A six-week melodramatic television miniseries would be a more fitting forum than a newspaper for sorting out the intrigues of antebellum-era plantation families, their loves and their losses in the Golden Isles.
And y’all can bet the ratings for that miniseries would hang on the improbable marriage of a slave-holding St. Simons Island plantation scion to an abolitionist celebrity actress. A plot of such far-fetched schlock would fly these days only on the Oxygen or Lifetime networks, right?
That, or in the capable hands of Buddy Sullivan. The popular Coastal Georgia historian presented the facts with a touch of fancy Tuesday on the real-life and short-lived marriage of Pierce M. Butler to Fanny Kemble in 1834. In the third installment of his annual six-week lecture series at the St. Simons Lighthouse Museum, Sullivan weaved this story seamlessly into the thick web of Hamiltons and Spaldings and Coupers and Butlers — the families that reigned locally in the plantation days.
But the rich history that unfolded here on the Georgia Coast between the end of the Revolutionary War (1783) and the beginning of the Civil War (1861) could hardly be contained by those rich privileged classes, as evidenced by Sullivan’s lecture. There was the timber boom on Gascoigne Bluff and Cannon’s Point, launched by a shipbuilder’s desire to shore up the fledgling United States Navy in the decades after independence.
The live oaks that had grown untouched for centuries on St. Simons Island were ideal for Joshua Humphries’ designs for sturdy seagoing war ships. The trees’ massive, curling limbs were particularly prized as perfectly suited for the “knees” that formed the stout framework of these ships of war.
This era between 1790 and the early 1800s started a wave of immigration to the area from Boston and parts north — timber cutters and shipbuilders who followed Humphries to St. Simons Island.
“St. Simons really became an important center,” Sullivan told the 100 or so who gathered in the museum’s A.W. Jones Heritage Center. “The Georgia live oak was recognized as highly desirable for ship building. And it thrived in the porous soils and salt air here. Humphries wanted to design ships that would out-class anything in the world.”
Humphries got his wish, most famously with the construction of the USS Constitution, the 44-gun frigate that time and again bested the best the vaunted British Navy sent against it in the War of 1812. So sturdy were the ship’s oaken hulls that the hapless Brits suspected the materials were forged rather than felled.
“The most famous of these ships was the USS Constitution, also known as?” Sullivan said, engaging his audience.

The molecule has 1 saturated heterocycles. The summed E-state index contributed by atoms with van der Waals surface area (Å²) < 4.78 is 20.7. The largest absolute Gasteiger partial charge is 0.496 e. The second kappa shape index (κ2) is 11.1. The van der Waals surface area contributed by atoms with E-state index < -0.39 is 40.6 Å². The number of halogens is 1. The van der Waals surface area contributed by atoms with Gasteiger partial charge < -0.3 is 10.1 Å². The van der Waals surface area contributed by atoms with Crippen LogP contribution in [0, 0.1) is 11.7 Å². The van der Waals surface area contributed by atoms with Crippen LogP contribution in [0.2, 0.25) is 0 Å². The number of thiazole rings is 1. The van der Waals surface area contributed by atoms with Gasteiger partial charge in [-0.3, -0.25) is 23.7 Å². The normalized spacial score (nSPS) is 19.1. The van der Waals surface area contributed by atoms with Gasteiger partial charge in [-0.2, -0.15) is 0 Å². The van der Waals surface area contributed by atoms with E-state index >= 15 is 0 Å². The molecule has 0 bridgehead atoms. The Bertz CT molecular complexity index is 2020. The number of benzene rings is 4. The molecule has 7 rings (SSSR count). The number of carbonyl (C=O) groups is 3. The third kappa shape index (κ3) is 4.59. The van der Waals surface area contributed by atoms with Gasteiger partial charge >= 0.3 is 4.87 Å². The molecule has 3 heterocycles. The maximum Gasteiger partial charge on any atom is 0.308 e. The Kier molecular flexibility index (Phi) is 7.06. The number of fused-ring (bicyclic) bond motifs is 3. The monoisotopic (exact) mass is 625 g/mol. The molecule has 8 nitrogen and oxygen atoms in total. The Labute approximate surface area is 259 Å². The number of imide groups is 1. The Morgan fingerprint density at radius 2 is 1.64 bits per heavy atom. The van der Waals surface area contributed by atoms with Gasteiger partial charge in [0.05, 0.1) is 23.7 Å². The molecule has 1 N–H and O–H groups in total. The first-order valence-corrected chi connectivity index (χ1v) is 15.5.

“Old Ironsides,” audience members responded in unison.
“It was so durable that some of the British sailors said the cannonballs bounced off the ship and that’s how it got its nickname,” the Darien native said. “If that actually happened — and I doubt it did — that speaks to the durability of St. Simons live oak.”
Sprawling plantations of the antebellum period also were coming into their own in this time. If cotton was king in the rest of the South, rice reigned in Coastal Georgia. With rivers like the Altamaha and the Ogeechee flowing into sweeping tidal estuar ies, the conditions were prime for cultivating rice.
Sometimes the facts need no embellishment. Sometimes history is just plain ugly without it. Georgia founder James Oglethorpe’s lofty ambitions of establishing a colony free of slavery had long since been forgotten by this time.
With the flooding required for fields, and the flood gates and irrigation channels to accomplish it, rice cultivation was even more demanding on slaves than cotton, Sullivan said.
“The rice was planted by slaves, of course,” Sullivan said. “This was all based on slave labor. Rice plantations required a high degree of labor. They were the most labor intensive of all the plantations in the south. Rice plantations always had the largest slave populations.”
Planter Pierce Butler alone owned 600 slaves to work his 1,500-acre plantation on Butler Island on the McIntosh County side of the Altamaha River. There were four “slave settlements” scattered about the plantation. In 1859, the plantation produced 1.6 million pounds of white rice for the commercial market, Sullivan said. Rice plantations lined both sides of the Altamaha, along Glynn and McIntosh counties. In the era leading up to the Civil War, South Carolina and Georgia produced 96 percent of the world’s marketable rice, Sullivan said.